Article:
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In Search of Grays

In Search of Grays

Monster grays like this 30+ pounder are what fishing trips and trophy fishing are all about.

Fishing for Lake Trout in Cold Deep Water

I marvel at all the different names popular fish species get saddled with.

The lake trout is no exception, and this unique species goes by some pretty colorful names, including denizen of the deep, mackinaw, siscowet, lake char, touladi and my favorite the gray trout.

The gray trout or just gray for short inhabits clear, cold and deep water lakes all across the Northern United States and Canada. In Ontario's Algoma Country grays can be found on Lake Huron and Lake Superior as well as in a host of inland lakes.

Compared to other trout and char species the lake trout grows much larger. Fish in the 20-pound class are fairly common and every year anglers boat fish in the 30-, 40- and sometimes even 50-pound class! The Ontario record for lake trout is a whopping 63-pound caught near Isle Royale.

An average lake trout like this one from Lake Superior make for fine eating. As lake trout grow in size their table qualities decline but they become amazing trophies.


Well known as a structure or bottom-loving species, one of the most effective ways to target grays is to troll near bottom with the help of a downrigger. Spoons, plugs and spinners will all catch grays, but hands down the most deadly bottom rig for trolling up these fish is a rig known as the dodger and Spin-n-Glo. The dodger is an attractor that is rigged about 18- to 24-inch in front of a Yakima Bait No. 2 or 0 size Spin-n-Glo body. The Spin-n-Glo is threaded onto a 20- to 40-pound test leader, a bead or two is added to make it easier for the Spin-n-Glo to rotate and the rig is completed with either a No. 2/0 single hook or a No. 2 treble hook.

This rig is set behind the boat about 10 to 15 feet and the line is connected to the downrigger line release. The whole set up is lowered to the bottom and set so the downrigger ball just skips along churning up a clouds of sediment on the bottom.

The cloud of sediment simulates lake trout naturally feeding on the bottom. The trailing dodger and Spin-n-Glo rig closes the deal. This simple set up has literally produced countless lake trout anywhere they are found feeding on or near the bottom.

The top trout colors on the Spin-n-Glo are the Clown, Pearl Clown, Lime Chartreuse Tiger, Lime Chartreuse and Double Trouble UV Green. On the dodger most anglers favor a silver, brushed stainless steel, chartreuse or green/chartreuse colors.

The Spin-n-Glo can be purchased pre-rigged and ready to fish, but most anglers prefer to buy the bodies in packages of 12 and rig their own using fluorocarbon leader material. The Spin-n-Glo comes with white, black, glow, chartreuse, silver and pink wings creating literally hundreds of color combinations to experiment with.


For those who don't own the gear it takes to troll for trout in deep water, jig fishing is another option. To jig up grays in deep water, an angler will need a medium to medium heavy action spinning rod and reel combo set up with 10- to 15-pound test super braid terminated to a fluorocarbon leader in the 12- to 15-pound test range.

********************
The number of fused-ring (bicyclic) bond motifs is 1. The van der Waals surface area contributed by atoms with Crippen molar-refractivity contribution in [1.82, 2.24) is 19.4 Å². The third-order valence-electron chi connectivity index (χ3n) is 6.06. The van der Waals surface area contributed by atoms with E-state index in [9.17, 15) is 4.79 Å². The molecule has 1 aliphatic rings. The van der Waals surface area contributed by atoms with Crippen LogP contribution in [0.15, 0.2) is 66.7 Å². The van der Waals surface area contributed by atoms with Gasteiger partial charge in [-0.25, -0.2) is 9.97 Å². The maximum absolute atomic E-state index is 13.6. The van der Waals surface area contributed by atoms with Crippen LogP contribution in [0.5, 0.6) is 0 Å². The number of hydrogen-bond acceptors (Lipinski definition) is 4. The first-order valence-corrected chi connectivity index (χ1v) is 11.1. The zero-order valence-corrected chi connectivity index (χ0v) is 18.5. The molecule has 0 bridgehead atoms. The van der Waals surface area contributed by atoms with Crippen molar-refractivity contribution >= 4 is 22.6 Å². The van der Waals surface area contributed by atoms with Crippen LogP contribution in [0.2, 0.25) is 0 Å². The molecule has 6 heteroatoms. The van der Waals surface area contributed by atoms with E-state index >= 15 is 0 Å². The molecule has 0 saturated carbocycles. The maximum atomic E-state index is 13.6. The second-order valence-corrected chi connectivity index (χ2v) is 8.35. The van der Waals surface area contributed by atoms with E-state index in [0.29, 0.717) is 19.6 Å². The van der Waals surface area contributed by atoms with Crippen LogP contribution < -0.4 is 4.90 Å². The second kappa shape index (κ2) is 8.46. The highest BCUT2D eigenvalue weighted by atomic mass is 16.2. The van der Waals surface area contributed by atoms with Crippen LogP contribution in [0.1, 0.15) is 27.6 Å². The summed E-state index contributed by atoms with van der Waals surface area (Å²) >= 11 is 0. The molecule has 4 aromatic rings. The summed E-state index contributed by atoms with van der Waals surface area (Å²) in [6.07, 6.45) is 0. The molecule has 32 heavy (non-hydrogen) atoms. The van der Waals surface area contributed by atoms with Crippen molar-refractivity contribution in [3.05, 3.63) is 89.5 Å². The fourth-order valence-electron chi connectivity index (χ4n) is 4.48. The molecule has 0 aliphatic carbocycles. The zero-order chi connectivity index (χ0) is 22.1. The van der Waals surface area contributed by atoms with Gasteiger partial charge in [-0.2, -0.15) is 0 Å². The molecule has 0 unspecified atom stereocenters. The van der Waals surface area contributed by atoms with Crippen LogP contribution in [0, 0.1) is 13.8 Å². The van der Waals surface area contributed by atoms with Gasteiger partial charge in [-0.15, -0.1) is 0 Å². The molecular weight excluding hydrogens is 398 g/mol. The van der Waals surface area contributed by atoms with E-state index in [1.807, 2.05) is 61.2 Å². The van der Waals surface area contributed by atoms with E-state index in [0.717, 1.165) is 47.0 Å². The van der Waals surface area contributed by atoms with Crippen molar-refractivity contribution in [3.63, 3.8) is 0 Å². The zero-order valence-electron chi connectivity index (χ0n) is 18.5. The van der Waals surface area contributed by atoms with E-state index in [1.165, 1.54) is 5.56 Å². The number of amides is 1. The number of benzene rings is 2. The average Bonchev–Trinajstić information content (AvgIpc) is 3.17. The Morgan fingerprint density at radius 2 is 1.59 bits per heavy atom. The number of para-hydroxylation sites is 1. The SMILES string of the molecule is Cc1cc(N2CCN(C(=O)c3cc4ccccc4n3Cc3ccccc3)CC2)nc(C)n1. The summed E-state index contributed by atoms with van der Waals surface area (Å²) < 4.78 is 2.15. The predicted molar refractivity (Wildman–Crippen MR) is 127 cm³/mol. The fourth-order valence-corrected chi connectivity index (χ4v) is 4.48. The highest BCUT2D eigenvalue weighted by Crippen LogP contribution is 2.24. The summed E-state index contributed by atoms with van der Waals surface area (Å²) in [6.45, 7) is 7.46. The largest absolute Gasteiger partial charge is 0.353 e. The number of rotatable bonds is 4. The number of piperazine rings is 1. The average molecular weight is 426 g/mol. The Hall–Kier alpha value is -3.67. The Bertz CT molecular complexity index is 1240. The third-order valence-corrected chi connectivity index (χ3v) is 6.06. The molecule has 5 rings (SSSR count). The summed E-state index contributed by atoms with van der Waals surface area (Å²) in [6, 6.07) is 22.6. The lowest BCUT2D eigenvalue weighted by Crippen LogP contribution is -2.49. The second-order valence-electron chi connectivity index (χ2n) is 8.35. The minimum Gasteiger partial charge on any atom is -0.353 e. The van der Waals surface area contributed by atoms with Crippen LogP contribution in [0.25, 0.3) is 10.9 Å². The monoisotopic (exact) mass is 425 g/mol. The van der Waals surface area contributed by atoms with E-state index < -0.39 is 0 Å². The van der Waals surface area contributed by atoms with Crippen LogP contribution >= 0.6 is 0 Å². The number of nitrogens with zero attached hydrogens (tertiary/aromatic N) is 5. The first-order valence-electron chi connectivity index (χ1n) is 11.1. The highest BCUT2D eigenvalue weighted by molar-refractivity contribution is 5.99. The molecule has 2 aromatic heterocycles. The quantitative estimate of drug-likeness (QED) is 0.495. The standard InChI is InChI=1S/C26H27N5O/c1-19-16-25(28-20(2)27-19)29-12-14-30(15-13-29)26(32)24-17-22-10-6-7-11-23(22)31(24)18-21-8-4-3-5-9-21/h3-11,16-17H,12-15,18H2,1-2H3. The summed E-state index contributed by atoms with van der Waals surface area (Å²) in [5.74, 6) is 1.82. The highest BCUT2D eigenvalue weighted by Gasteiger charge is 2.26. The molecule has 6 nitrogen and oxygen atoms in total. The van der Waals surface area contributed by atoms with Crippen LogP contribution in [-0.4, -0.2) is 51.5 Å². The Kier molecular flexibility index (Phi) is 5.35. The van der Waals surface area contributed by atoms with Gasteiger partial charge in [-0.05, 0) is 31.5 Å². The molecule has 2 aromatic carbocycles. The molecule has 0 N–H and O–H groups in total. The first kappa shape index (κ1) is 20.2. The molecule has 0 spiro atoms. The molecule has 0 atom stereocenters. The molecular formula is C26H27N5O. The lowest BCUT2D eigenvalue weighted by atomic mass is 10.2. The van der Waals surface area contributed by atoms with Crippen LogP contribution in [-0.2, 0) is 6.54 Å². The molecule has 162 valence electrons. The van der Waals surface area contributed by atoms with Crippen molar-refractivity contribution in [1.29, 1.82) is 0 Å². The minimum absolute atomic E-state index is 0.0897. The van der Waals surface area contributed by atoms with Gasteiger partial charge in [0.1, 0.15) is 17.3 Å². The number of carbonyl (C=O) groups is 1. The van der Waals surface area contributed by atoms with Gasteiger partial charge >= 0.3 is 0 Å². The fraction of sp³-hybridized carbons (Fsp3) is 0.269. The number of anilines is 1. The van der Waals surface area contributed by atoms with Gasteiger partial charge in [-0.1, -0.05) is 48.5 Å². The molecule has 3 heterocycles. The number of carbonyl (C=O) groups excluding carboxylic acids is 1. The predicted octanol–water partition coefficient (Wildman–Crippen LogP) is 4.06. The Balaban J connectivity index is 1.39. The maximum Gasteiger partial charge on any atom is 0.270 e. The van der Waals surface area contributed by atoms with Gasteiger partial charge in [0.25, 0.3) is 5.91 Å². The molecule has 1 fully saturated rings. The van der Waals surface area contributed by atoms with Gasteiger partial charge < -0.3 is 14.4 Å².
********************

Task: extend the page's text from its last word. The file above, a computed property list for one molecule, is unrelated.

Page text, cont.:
An eight strand braid like that produced by Maxima Lines is recommended because this line spools onto a fishing reel much like monofilament. Other braids and fused lines are so soft and without body, the line tends to bunch up on the spool preventing the reel drag from functioning smoothly.

A functioning drag is essential when a lake trout is hooked up. These fish are stubborn fighters and typically about half way to the surface they make a power run and streak back to bottom!

Depending on the water depth, jigs in the 1/2, 5/8, 3/4, 1, 1.5, 2 and even 3 ounce range may be required. White or white and red bucktails are popular with trout jig fishermen but a 5 inch soft plastic paddle tail is another good option. Many anglers tip their jigs with a small live sucker minnow to further entice trout into biting.


Most anglers who fish for lake trout simply drift and keep their jigs near bottom. If your boat is equipped with an electric motor it's often better to drift until a fish is hooked, then use the electric motor to hover over top of the school.

The MotorGuide Xi5 mounted to the bow of my boat has a "spot lock" feature that when engaged literally hovers the boat in one spot leaving my hands free to fish. Much better than trying to hover with a traditional electric motor, or worse yet anchoring in deep water, this piece of equipment is invaluable for jig fishing applications.

With the help of quality sonar, I can literally spot the fish near bottom, put the boat in "Spot Lock" mode and drop my jig right down to specific fish. I call this "see fish... catch fish" because it's amazing how often I can spot an individual fish and then catch that fish with the help of sonar and an auto-pilot style electric motor!

Perched on the bow of his boat, the author uses quality sonar and an auto-pilot style electric motor to search down individual fish and then drop jigs to them. Something Mark calls “See Fish. . .Catch Fish” it’s amazing how often this jigging strategy pays off. 


Grays are one of those fish you can only catch in the north. These fish require cold, pristine waters, and Ontario's Algoma Country is at the top of the list when it comes to destinations teaming with hungry trout.

(Photo credits: Mark Romanack)

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